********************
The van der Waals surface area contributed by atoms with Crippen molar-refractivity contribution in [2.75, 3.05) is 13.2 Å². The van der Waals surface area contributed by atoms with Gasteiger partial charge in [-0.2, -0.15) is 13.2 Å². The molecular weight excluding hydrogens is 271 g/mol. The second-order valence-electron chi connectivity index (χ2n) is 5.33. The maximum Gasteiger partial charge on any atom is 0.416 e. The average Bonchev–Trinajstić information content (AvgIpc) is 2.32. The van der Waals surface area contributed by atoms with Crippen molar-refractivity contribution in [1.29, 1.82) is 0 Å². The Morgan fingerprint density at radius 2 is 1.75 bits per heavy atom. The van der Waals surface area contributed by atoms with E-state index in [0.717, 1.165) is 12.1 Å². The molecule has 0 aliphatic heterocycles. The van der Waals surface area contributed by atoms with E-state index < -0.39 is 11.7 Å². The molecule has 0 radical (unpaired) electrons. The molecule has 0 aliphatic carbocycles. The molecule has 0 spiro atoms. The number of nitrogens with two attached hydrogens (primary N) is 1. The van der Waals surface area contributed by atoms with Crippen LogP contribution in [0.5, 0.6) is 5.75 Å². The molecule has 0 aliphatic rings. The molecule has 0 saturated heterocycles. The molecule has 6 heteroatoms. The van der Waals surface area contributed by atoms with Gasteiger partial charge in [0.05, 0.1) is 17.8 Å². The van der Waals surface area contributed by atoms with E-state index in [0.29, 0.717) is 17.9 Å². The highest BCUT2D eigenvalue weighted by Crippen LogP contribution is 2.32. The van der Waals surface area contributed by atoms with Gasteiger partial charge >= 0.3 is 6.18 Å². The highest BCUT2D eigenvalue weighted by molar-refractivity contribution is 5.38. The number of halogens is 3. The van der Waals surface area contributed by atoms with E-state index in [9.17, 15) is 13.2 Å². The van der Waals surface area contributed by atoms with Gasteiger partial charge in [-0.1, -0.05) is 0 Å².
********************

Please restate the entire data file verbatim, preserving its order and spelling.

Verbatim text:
The van der Waals surface area contributed by atoms with Crippen molar-refractivity contribution in [2.75, 3.05) is 13.2 Å². The van der Waals surface area contributed by atoms with Gasteiger partial charge in [-0.2, -0.15) is 13.2 Å². The molecular weight excluding hydrogens is 271 g/mol. The second-order valence-electron chi connectivity index (χ2n) is 5.33. The maximum Gasteiger partial charge on any atom is 0.416 e. The average Bonchev–Trinajstić information content (AvgIpc) is 2.32. The van der Waals surface area contributed by atoms with Crippen molar-refractivity contribution in [1.29, 1.82) is 0 Å². The Morgan fingerprint density at radius 2 is 1.75 bits per heavy atom. The van der Waals surface area contributed by atoms with E-state index in [0.717, 1.165) is 12.1 Å². The molecule has 0 aliphatic heterocycles. The van der Waals surface area contributed by atoms with E-state index < -0.39 is 11.7 Å². The molecule has 0 radical (unpaired) electrons. The molecule has 0 aliphatic carbocycles. The molecule has 0 spiro atoms. The number of nitrogens with two attached hydrogens (primary N) is 1. The van der Waals surface area contributed by atoms with Crippen LogP contribution in [0.5, 0.6) is 5.75 Å². The molecule has 0 aliphatic rings. The molecule has 0 saturated heterocycles. The molecule has 6 heteroatoms. The van der Waals surface area contributed by atoms with Gasteiger partial charge in [0.05, 0.1) is 17.8 Å². The van der Waals surface area contributed by atoms with E-state index in [0.29, 0.717) is 17.9 Å². The highest BCUT2D eigenvalue weighted by Crippen LogP contribution is 2.32. The van der Waals surface area contributed by atoms with Gasteiger partial charge >= 0.3 is 6.18 Å². The highest BCUT2D eigenvalue weighted by molar-refractivity contribution is 5.38. The number of halogens is 3. The van der Waals surface area contributed by atoms with E-state index in [9.17, 15) is 13.2 Å². The van der Waals surface area contributed by atoms with Gasteiger partial charge in [-0.1, -0.05) is 0 Å².